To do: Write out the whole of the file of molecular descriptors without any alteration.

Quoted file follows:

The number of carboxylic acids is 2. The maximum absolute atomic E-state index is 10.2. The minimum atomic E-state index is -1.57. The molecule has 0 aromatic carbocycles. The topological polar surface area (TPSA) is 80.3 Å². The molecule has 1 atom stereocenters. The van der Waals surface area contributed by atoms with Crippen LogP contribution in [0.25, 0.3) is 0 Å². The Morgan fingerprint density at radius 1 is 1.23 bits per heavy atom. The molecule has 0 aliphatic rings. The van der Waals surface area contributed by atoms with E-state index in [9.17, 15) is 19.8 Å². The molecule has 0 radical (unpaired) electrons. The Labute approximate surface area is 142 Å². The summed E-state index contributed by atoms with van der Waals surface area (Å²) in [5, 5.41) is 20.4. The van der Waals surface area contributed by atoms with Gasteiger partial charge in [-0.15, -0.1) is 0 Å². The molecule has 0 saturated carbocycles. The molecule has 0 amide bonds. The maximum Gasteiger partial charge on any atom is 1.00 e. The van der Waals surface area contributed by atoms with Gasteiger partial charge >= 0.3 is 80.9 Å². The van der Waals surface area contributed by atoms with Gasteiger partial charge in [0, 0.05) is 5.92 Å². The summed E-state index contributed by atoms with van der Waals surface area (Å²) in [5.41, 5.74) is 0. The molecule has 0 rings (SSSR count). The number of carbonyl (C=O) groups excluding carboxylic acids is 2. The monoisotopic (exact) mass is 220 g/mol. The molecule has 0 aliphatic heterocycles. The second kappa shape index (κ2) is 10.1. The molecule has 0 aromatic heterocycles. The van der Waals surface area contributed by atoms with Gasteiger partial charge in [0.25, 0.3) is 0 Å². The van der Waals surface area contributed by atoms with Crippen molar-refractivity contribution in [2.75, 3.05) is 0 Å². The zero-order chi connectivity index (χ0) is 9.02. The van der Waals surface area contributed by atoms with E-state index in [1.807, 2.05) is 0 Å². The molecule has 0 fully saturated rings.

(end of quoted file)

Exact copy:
The number of carboxylic acids is 2. The maximum absolute atomic E-state index is 10.2. The minimum atomic E-state index is -1.57. The molecule has 0 aromatic carbocycles. The topological polar surface area (TPSA) is 80.3 Å². The molecule has 1 atom stereocenters. The van der Waals surface area contributed by atoms with Crippen LogP contribution in [0.25, 0.3) is 0 Å². The Morgan fingerprint density at radius 1 is 1.23 bits per heavy atom. The molecule has 0 aliphatic rings. The van der Waals surface area contributed by atoms with E-state index in [9.17, 15) is 19.8 Å². The molecule has 0 radical (unpaired) electrons. The Labute approximate surface area is 142 Å². The summed E-state index contributed by atoms with van der Waals surface area (Å²) in [5, 5.41) is 20.4. The van der Waals surface area contributed by atoms with Gasteiger partial charge in [-0.15, -0.1) is 0 Å². The molecule has 0 saturated carbocycles. The molecule has 0 amide bonds. The maximum Gasteiger partial charge on any atom is 1.00 e. The van der Waals surface area contributed by atoms with Gasteiger partial charge >= 0.3 is 80.9 Å². The van der Waals surface area contributed by atoms with Gasteiger partial charge in [0, 0.05) is 5.92 Å². The summed E-state index contributed by atoms with van der Waals surface area (Å²) in [5.41, 5.74) is 0. The molecule has 0 rings (SSSR count). The number of carbonyl (C=O) groups excluding carboxylic acids is 2. The monoisotopic (exact) mass is 220 g/mol. The molecule has 0 aliphatic heterocycles. The second kappa shape index (κ2) is 10.1. The molecule has 0 aromatic heterocycles. The van der Waals surface area contributed by atoms with Gasteiger partial charge in [0.25, 0.3) is 0 Å². The van der Waals surface area contributed by atoms with Crippen molar-refractivity contribution in [2.75, 3.05) is 0 Å². The zero-order chi connectivity index (χ0) is 9.02. The van der Waals surface area contributed by atoms with E-state index in [1.807, 2.05) is 0 Å². The molecule has 0 fully saturated rings.